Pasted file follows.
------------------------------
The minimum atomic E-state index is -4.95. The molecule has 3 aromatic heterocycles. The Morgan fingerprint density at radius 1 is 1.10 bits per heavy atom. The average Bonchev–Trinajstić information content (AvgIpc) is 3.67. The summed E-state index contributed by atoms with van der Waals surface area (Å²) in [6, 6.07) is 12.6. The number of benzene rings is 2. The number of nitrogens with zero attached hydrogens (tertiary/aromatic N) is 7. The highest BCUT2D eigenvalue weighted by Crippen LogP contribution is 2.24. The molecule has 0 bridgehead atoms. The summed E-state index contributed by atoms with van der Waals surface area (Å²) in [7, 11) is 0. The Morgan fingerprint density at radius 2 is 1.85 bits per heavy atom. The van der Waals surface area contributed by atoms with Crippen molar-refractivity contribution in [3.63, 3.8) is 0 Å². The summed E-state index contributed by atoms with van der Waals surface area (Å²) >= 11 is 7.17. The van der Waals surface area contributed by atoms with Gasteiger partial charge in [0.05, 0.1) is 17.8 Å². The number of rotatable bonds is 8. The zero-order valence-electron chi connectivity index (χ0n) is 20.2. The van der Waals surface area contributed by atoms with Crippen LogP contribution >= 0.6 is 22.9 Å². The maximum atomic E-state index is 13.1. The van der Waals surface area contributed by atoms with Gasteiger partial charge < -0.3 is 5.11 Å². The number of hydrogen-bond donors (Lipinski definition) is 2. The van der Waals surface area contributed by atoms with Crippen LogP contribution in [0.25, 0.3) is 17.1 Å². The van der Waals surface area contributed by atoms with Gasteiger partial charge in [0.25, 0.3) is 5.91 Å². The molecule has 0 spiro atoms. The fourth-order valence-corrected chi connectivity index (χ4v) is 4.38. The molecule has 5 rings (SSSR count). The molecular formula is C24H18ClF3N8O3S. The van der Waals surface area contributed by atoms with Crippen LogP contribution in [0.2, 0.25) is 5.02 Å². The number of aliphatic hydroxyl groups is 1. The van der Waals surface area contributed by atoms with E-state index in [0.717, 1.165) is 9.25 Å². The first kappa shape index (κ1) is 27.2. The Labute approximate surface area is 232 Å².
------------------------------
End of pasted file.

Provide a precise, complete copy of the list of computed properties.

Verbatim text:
The minimum atomic E-state index is -4.95. The molecule has 3 aromatic heterocycles. The Morgan fingerprint density at radius 1 is 1.10 bits per heavy atom. The average Bonchev–Trinajstić information content (AvgIpc) is 3.67. The summed E-state index contributed by atoms with van der Waals surface area (Å²) in [6, 6.07) is 12.6. The number of benzene rings is 2. The number of nitrogens with zero attached hydrogens (tertiary/aromatic N) is 7. The highest BCUT2D eigenvalue weighted by Crippen LogP contribution is 2.24. The molecule has 0 bridgehead atoms. The summed E-state index contributed by atoms with van der Waals surface area (Å²) in [7, 11) is 0. The Morgan fingerprint density at radius 2 is 1.85 bits per heavy atom. The van der Waals surface area contributed by atoms with Crippen molar-refractivity contribution in [3.63, 3.8) is 0 Å². The summed E-state index contributed by atoms with van der Waals surface area (Å²) >= 11 is 7.17. The van der Waals surface area contributed by atoms with Gasteiger partial charge in [0.05, 0.1) is 17.8 Å². The number of rotatable bonds is 8. The zero-order valence-electron chi connectivity index (χ0n) is 20.2. The van der Waals surface area contributed by atoms with Crippen LogP contribution >= 0.6 is 22.9 Å². The maximum atomic E-state index is 13.1. The van der Waals surface area contributed by atoms with Gasteiger partial charge < -0.3 is 5.11 Å². The number of hydrogen-bond donors (Lipinski definition) is 2. The van der Waals surface area contributed by atoms with Crippen LogP contribution in [0.25, 0.3) is 17.1 Å². The van der Waals surface area contributed by atoms with Gasteiger partial charge in [0.25, 0.3) is 5.91 Å². The molecule has 0 spiro atoms. The fourth-order valence-corrected chi connectivity index (χ4v) is 4.38. The molecule has 5 rings (SSSR count). The molecular formula is C24H18ClF3N8O3S. The van der Waals surface area contributed by atoms with Crippen LogP contribution in [0.2, 0.25) is 5.02 Å². The number of aliphatic hydroxyl groups is 1. The van der Waals surface area contributed by atoms with E-state index in [0.717, 1.165) is 9.25 Å². The first kappa shape index (κ1) is 27.2. The Labute approximate surface area is 232 Å².